Although little was referenced about it in the trades, by 1985 the Walt Disney Company had come to a bad way. The visionary genius, arguably absent since Walt’s death in 1966 was only partly to blame for the company's current precarious financial situation. In the 1970’s the Disney empire was buffeted by changes on all sides; the gradual retirement of the original animators (‘9 old men’ as they had come to be known), responsible for setting the studio’s luxurious style throughout its golden period had seen its last flourish with Sleeping Beauty (1959), the new Xerox process for cell reproduction introduced in One-Hundred-and-One Dalmatians (1961) effectively closing Disney’s ‘ink and paint’ department for good. While the Xerox process undoubtedly streamlined the timeline from original animator’s drawings to acetate, it also tended to homogenize the look of Disney films throughout the late 1960’s and into the 70’s; a sacrifice that arguably reached its lowest ebb with The Black Cauldron (1985) – a darkly brooding and exceptionally costly flop.
But of even more alarming concern to the powers that be was the sudden audience shift away from family entertainment. This had been the company’s bread and butter for nearly 50 years. To many, it now seemed as though the Disney empire had run its course. In a desperate attempt to ‘contemporize’ the company’s image the studio made The Watcher in the Woods (1980) a woeful mangling of Florence Engel Randall’s supernatural novel: a pathetic attempt to straddle the chasm between adult themes and the Disney banner. The downward spiral continued with Disney’s foray into sci-fi; The Black Hole (1979) and Tron (1982) – thinly veiled endeavors to compete with the Star Wars and Star Trek franchises – capped off with another ‘horror’ movie - Something Wicked This Way Comes (1983). In retrospect, these troublesome productions exemplify how out of touch Disney had become with mainstream marketability. At the same time, Disney’s theme parks in Anaheim and Florida were not performing up to snuff with maintenance costs cannibalizing park attendance revenues.
Worse for the company’s image and legacy the new management fronted by Michael Eisner and Jeffrey Katzenberg had effectively cast out the animation department from its cushy studio facilities. Disney Inc.’s focus was now being concentrated on live action movies and television serials. It was the end of an era. But it was also the beginning of an even more miraculous renaissance. Under directors Ron Clements and John Musker the animators (now housed in trailer facilities off the lot) resurrected a project that had languished in its preliminary stages since the mid-1930s; Hans Christian Andersen’s The Little Mermaid (1989). The original fairy tale was not without its impediments – at least, in keeping with the Disney tradition of the proverbial ‘happy ending’. Andersen’s tender heroine perishes of a broken heart. To assist in their re-telling, Musker and Clements turned to Howard Ashman – a lyricist who would also serve as the film’s producer. Ashman brought Broadway composer Alan Menken on board. Together, this foursome devised a superb coup, earmarking The Little Mermaid as the first full-fledged animated ‘musical’ produced at Disney since The Jungle Book (1967).
In retrospect, The Little Mermaid’s animation is hardly indicative of the studio’s greatest works. In fact, in owes much more to the flavor of Saturday morning cartoons than a full-fledged feature made by Disney at the peak of its creative powers. The characters and backgrounds are all rendered in broad, easy-to-replicate lines and colors, the Xerox process having advanced in its ability to reproduce character outlines in various colors, mimicking hand-traced ink and paint. Also, whenever and where ever possible the animation is ‘reused’ – Ariel’s initial embrace with Prince Eric recycled with only a minor variation for their penultimate reunion. And yet, The Little Mermaid works – swimmingly – its solid story fleshed out with superb vocalizations from Jodi Benson, Pat Carroll, Buddy Hackett and Christopher Daniel Barnes – among others, and, a sumptuous score returning to the time-honored principles of Disney’s finest efforts. In short, The Little Mermaid resurrects the sheer joy of seeing a great fable expertly told.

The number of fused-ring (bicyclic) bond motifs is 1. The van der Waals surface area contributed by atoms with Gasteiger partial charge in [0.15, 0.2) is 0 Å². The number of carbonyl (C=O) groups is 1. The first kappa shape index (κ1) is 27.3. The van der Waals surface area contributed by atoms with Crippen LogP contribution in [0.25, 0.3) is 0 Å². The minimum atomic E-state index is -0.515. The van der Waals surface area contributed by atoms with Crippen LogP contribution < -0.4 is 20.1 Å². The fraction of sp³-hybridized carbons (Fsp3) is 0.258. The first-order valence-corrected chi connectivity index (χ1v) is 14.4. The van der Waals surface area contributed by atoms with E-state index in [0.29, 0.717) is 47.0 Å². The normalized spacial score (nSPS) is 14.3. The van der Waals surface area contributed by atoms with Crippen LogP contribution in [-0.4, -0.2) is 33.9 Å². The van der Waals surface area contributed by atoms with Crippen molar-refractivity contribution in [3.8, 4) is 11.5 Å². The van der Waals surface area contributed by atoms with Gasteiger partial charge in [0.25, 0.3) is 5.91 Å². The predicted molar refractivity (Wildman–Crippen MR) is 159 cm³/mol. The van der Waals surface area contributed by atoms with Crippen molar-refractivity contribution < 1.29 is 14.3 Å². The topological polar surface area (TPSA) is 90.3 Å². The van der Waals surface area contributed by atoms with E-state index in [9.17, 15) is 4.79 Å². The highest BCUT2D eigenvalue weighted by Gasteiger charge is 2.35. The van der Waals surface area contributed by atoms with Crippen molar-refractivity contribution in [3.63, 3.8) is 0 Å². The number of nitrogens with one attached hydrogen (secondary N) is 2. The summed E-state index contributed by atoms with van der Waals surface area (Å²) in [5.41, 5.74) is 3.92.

The decision to do an animated musical was deliberate. During the late 1960s and ‘70s Disney had gradually eased away from including songs in their features – in part because the trend for big budget live action musicals produced elsewhere in Hollywood had suddenly fallen out of favor, but also due to the fact that song writers of that ‘Tin Pan Alley’ ilk were in short supply, and, the musical patina of rock n’ roll seemed an ill fit for the toddler trade. Perhaps, Disney’s executive brain trust had at long last seen the error of their ways. The animated features without music had not fared well at the box office. In their approach to the compositions for The Little Mermaid, Menkin and Ashman evoked an almost ‘Broadway-esque’ mélange; writing arias and ballads for the heroine, a bombastic set piece for the villain and two show-stoppers for the lovable sidekick, Sebastian (Samuel E. Wright). Their logic was sound, the songs infectiously hummable even upon a first listen.
Certain projects are just kismet, and in retrospect, The Little Mermaid is quite simply one of those that could not fail. At the time, however, it was a last ditch effort made mostly out of desperation to either secure the future of the studio’s commitments to their hand-drawn animation department or close its doors forever. While the old regime had benefited from Walt’s inspiration, loyalty and ever-present guidance, the new order seems to have thrived on the frenetic energy, chaos and realization that the balance of their fate could turn either way. While one can debate the stylistic qualities of the movie, no one can deny its execution or staying power – slickly package and with a narrative impetus that moves the story along on effortless joy, excitement and that intangible movie magic.